Westwoods defining moment

By Randall MellFebruary 9, 2011, 10:27 pm

2009 European TourLee Westwood’s first defining moment since gaining the No. 1 world ranking 15 weeks ago is at hand.

It begins when he steps to the first tee Thursday in a highly anticipated pairing with No. 2 Martin Kaymer and No. 3 Tiger Woods at the Omega Dubai Desert Classic.

It’s Westwood’s big chance to shut up all his critics.

It’s his chance to show everyone who thinks he’s an unworthy successor to Tiger Woods that he’s not accidentally, uneventfully or temporarily the guy at the top of the game today.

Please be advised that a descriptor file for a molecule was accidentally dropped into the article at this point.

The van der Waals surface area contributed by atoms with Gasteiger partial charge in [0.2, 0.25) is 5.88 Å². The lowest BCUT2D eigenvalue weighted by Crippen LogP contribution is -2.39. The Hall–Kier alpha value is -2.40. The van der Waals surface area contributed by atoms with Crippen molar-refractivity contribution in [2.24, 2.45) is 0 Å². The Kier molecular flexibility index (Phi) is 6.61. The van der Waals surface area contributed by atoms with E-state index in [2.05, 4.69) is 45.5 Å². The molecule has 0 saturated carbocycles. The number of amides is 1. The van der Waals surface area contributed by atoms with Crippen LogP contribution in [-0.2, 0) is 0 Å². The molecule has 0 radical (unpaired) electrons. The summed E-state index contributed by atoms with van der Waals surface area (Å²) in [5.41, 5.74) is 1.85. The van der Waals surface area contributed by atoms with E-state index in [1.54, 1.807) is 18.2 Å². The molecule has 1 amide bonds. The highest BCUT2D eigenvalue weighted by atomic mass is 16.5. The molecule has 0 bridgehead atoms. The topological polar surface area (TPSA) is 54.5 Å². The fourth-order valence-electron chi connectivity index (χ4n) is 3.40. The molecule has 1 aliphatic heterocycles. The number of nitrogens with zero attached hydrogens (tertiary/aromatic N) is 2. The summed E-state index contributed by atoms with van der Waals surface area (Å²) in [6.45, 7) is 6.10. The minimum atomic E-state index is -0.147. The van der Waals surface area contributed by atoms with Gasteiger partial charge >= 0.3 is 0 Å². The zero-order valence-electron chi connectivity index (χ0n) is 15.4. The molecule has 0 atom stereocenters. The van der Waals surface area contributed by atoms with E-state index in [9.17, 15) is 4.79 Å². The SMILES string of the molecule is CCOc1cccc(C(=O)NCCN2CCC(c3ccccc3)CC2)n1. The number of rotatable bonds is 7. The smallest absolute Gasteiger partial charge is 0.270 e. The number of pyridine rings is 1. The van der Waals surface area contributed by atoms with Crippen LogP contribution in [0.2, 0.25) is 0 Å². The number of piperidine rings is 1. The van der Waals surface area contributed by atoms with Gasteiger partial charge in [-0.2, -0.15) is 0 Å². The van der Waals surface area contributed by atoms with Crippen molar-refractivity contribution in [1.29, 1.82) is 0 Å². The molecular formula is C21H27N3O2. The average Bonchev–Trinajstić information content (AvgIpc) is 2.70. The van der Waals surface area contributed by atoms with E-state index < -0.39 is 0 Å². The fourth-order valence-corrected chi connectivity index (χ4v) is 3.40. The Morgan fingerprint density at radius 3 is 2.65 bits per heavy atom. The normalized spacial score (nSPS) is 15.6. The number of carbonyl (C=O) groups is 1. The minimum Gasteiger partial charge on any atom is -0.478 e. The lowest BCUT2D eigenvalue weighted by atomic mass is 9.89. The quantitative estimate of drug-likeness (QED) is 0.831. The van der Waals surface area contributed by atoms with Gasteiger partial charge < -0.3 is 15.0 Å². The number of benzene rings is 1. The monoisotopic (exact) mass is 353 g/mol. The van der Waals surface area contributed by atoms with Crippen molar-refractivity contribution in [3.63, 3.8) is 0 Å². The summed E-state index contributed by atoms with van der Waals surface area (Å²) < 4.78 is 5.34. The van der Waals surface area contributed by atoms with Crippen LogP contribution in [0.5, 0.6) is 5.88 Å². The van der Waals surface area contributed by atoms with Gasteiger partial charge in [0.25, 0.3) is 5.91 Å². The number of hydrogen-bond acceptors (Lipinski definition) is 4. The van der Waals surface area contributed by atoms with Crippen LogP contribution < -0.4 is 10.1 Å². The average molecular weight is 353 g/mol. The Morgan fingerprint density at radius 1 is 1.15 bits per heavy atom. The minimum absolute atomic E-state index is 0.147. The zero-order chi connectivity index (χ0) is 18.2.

It’s Westwood’s chance to show something to all those folks who think Kaymer is really the best player in the world right now. 

Lee Westwood
Lee Westwood has been enjoying his stay atop the world rankings. (Getty Images)
It’s a defining moment because we get this rare side-by-side look at how Westwood measures up to Woods and Kaymer with all three paired together in the first two rounds. It feels like we may be seeing the present, the future and the past if Woods doesn’t turn his sinking momentum around.

Of course, it’s not that the first- and second-round results really matter this week. It’s not that Dubai’s a make-or-break event. The week feels important because of how it can shatter or confirm American suspicions of Westwood’s pedigree.